Darling Solutions

As a member of its Advisory Committee, I paid a visit to UNU-FLORES. This is the institute of the United Nations University that is dedicated to the ‘Integrated Management of Material Fluxes and of Resources’ and whose mission, to summarise, is ‘the development of integrated and sustainable management strategies for the use of water, soil and waste resources’. This involves, in short, an integrated approach to the management of environmental resources, in which we ultimately aim to use, but no longer use up, valuable raw materials. This echoes the concept of a circular economy. The institute’s mission is therefore highly relevant and current, but it is not simple.

UNU-FLORES experienced a flying start at the end of 2012. It has collaborated closely with the Technical University of Dresden. Two ambitious entities, one old (TUD, 1828) and the other young (2012), but both of growing influence. All those involved are determined to make something of the Nexus and the Circular. We are convinced that eliminating the classical conceptual divisions that separate soil, water and energy, will help realise society’s sustainability commitments, namely: sustainable agriculture, sustainable water management and a sustainable energy supply. And if we want to achieve a number of the UN’s Sustainable Development Goals, then this is the path to take.

Good news, then. But also food for thought.

In the West, we are still pretty entrenched behind these classical divisions when it comes to our infrastructure, which doesn’t always optimally support integrated sustainability objectives. Of course, simply disinvesting and advancing towards sustainability with other infrastructure is no small matter. This dilemma means that things can get drawn out.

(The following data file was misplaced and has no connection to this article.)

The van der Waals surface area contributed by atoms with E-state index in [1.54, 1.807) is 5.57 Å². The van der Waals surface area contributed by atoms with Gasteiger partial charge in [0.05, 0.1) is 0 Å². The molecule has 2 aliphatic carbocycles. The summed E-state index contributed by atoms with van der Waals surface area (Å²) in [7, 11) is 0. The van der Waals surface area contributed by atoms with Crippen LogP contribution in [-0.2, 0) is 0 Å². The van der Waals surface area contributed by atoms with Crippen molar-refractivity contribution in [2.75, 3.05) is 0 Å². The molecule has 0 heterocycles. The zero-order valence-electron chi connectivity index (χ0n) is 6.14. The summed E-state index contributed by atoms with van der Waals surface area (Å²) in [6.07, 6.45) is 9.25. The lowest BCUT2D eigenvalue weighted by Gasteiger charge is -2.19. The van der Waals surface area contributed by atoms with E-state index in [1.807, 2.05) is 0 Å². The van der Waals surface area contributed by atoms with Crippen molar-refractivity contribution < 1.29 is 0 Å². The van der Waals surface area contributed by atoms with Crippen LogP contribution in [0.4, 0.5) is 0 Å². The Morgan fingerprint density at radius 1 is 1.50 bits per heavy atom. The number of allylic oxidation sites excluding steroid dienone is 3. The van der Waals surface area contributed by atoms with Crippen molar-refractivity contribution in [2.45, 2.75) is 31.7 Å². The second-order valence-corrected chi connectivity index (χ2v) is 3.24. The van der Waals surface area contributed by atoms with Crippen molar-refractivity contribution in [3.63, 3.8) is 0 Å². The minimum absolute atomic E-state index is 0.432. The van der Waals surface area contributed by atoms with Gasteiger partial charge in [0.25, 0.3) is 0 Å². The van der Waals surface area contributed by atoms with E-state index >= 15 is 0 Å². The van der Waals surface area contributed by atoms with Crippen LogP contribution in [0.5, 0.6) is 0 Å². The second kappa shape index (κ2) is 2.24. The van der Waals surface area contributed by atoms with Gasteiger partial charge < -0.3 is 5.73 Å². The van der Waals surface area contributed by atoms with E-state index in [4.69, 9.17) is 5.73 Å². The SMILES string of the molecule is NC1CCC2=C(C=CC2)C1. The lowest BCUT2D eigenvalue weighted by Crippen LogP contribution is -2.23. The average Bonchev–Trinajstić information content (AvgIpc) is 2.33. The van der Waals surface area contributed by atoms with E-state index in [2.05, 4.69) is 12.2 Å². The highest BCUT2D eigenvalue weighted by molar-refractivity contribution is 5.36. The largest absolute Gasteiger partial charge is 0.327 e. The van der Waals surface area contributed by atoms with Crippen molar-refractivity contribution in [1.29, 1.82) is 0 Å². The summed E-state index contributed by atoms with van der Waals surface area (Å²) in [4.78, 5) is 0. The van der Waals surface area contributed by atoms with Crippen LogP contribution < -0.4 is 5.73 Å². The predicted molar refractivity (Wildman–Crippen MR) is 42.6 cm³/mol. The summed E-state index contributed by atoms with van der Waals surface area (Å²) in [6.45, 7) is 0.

At the same time, in developing countries, sustainability is also still having trouble getting off the ground, since thinking there also follows the classical divisions. Take, for example, the construction of costly underground infrastructure for the collection of wastewater. We know that such projects are often beyond the means of such countries. From a positive perspective, one could say that such conditions offer room for innovative greenfield projects, unconstrained by existing solutions.

The morning after having discussed all these matters with my colleagues, I came across an article in a newspaper. It contained extensive coverage of the annual Lindau Nobel Laureate Meetings, at which a number of Nobel laureates hold discussions with (primarily) young scientists. Chemistry was the subject of the meetings last June, and our brand-new Nobel Laureate, Bernard Feringa, was naturally a prominent presence. The newspaper article also reported the answers given by several scientists, young and old, to the questions: What are your current ‘darling molecules’? What compounds inspire you and why? Their answers: Water (hydrogen, as in the hydrogen economy); Cellulose (the most common natural polymer on the planet); and Ammonium (central role in agriculture and industry). In short, a green chemistry vision that has a lot in common with questions that we, in the water sector, are currently working on – for example, the hydrogen economy, or the reuse of ammonium in the Power-to-Protein project.

And when I think that next year will mark the 50th anniversary of the establishment of the Club of Rome by researchers… Their objective was to research the quantitative and qualitative interconnections between global problems (population growth, food production, industrialisation, depletion of natural resources, pollution). That’s not so different from what we now call sustainable or circular; it was actually a Nexus project Avant La Lettre. And many years later, we saw a significant conceptual deepening in the field of chemistry: the foundation of a green chemistry, a concept that incidentally has also been around for almost 30 years.

In the meantime, sitting back and waiting for sustainability is not an option. What I foresee is real Darling Solutions, solutions that will practically underpin a sustainable society. We are ready for them, both theoretically and practically.